Danny Johnston/Associated Press
The defensive scheme that Hollins installed with the Grizzlies isn't all that different from the one so many other teams around the league use: Tom Thibodeau's strong-side zone defense.
Hollins did add his own ripples to the strong-side zone. Gasol basically improvised his pick-and-roll coverage, sometimes sagging back and sometimes covering up high depending on how he read the play, though Lopez likely won't understand screen-and-roll defense as intuitively as Gasol (because who does?).
Hollins' Grizzlies teams swarmed the ball like crazy and aggressively went after steals. But of course, it's easier to play a high-risk (at times) fashion of basketball when you have defenders like Allen, Gasol and Conley at your disposal.
As Ryan Carbain of the Brooklyn Game explains, the coaching transition on defense may not be a huge one for the Nets:
The Nets are not new to this zone. Lawrence Frank, as assistant coach, defensive coordinator, and pre-reporter last season, tried installing Thibodeau zone principles with little success. The Nets hit their stride later in the season, after Lopez went down due to injury, utilizing some of the zone’s concepts while playing a much more aggressive pick-and-roll defense.
As Carbain noted, we shouldn't necessarily expect the Nets to replicate those Grizzlies defenses completely. After all, there is a serious difference in caliber of personnel:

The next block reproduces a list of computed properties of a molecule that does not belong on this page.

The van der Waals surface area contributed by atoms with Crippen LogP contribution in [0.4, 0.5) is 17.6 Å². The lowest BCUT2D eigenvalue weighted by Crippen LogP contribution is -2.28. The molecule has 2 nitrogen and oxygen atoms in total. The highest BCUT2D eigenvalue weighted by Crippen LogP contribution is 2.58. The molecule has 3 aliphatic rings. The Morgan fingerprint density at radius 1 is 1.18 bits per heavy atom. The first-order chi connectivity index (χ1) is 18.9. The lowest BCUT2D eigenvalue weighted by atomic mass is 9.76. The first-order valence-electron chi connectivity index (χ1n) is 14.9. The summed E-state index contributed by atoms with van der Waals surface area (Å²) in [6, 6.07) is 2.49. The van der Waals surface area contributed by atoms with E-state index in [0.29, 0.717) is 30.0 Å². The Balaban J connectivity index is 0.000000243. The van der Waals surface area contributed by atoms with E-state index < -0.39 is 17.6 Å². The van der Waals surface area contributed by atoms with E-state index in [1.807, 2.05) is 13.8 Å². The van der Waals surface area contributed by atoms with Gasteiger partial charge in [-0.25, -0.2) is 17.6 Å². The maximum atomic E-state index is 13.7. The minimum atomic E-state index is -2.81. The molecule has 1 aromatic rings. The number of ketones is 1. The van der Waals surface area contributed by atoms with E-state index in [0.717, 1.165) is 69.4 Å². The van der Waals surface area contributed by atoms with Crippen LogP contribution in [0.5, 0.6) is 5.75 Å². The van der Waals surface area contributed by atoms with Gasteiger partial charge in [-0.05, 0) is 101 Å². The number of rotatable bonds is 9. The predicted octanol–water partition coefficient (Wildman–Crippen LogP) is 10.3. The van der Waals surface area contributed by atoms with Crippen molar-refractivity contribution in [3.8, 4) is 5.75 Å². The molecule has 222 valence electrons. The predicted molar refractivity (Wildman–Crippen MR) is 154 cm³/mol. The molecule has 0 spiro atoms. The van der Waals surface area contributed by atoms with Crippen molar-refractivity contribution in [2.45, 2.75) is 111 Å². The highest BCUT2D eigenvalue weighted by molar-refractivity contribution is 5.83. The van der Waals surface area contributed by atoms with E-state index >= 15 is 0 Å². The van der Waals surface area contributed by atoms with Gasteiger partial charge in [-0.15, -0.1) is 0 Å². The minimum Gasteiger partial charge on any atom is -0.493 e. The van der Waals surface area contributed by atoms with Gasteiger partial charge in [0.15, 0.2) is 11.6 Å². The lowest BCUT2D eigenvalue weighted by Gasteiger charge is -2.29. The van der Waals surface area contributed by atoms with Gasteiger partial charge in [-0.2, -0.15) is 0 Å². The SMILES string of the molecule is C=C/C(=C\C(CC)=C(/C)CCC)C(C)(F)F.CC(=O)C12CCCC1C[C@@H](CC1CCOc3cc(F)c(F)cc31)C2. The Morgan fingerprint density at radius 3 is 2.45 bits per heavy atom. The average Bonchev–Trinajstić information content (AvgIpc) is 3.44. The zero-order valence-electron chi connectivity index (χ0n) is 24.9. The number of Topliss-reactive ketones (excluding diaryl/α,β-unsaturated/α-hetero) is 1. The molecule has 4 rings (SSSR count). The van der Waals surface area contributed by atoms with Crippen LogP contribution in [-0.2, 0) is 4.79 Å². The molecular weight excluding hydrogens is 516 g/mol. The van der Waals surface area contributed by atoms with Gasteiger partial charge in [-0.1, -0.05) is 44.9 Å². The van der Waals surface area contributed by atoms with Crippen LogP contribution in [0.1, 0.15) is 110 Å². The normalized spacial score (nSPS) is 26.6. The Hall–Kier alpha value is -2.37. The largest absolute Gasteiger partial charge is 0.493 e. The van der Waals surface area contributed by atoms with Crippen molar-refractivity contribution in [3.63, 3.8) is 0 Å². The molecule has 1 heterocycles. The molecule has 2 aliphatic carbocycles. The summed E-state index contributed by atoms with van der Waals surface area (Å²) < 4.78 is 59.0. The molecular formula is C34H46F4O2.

While the Nets guards and wing defenders can fit the Thibodeau system, their abilities project them as more conservative than Hollins's Grizz-n-Grind. Few rosters boast an on-the-ball agitator like Tony Allen, and losing Shaun Livingston marks the loss of a Conley-type on defense -- a rare guard who can gamble for a steal and recover in time to erase a mistake. No guard on the roster makes up for that: Andrei Kirilenko is the closest, an able defender who can cover multiple positions, but lacks the foot speed to compete with guards up top that closely.
Hollins mended a dominant scheme in Memphis, no question. But he also had three All-Defense-caliber starters, something he seriously lacks in Brooklyn. But that said, the Nets defense was inconsistent last year, finishing 19th in points allowed per possession without Lopez for much of the year, and if Hollins can teach his starting center, who did average 2.5 blocks per 36 minutes in his last healthy season, to become somewhat of an anchor, that's a game-changer.
Hollins didn't just turn Gasol into a player; he also became the first coach to get Randolph to play actual defense, though Gasol polished himself into the perfect complementary defender for Z-Bo's physical and sometimes overly aggressive style in the post. And if Lopez improves, the team defense probably will with him.
Fred Katz averaged almost one point per game in fifth grade, but he maintains that his per-36-minute numbers were astonishing. Find more of his work at RotoWire.com, WashingtonPost.com or on ESPN's TrueHoop Network at ClipperBlog.com. Follow him on Twitter at @FredKatz.
Unless otherwise noted, all statistics are current as of August 3 and courtesy of Basketball-Reference.com and NBA.com.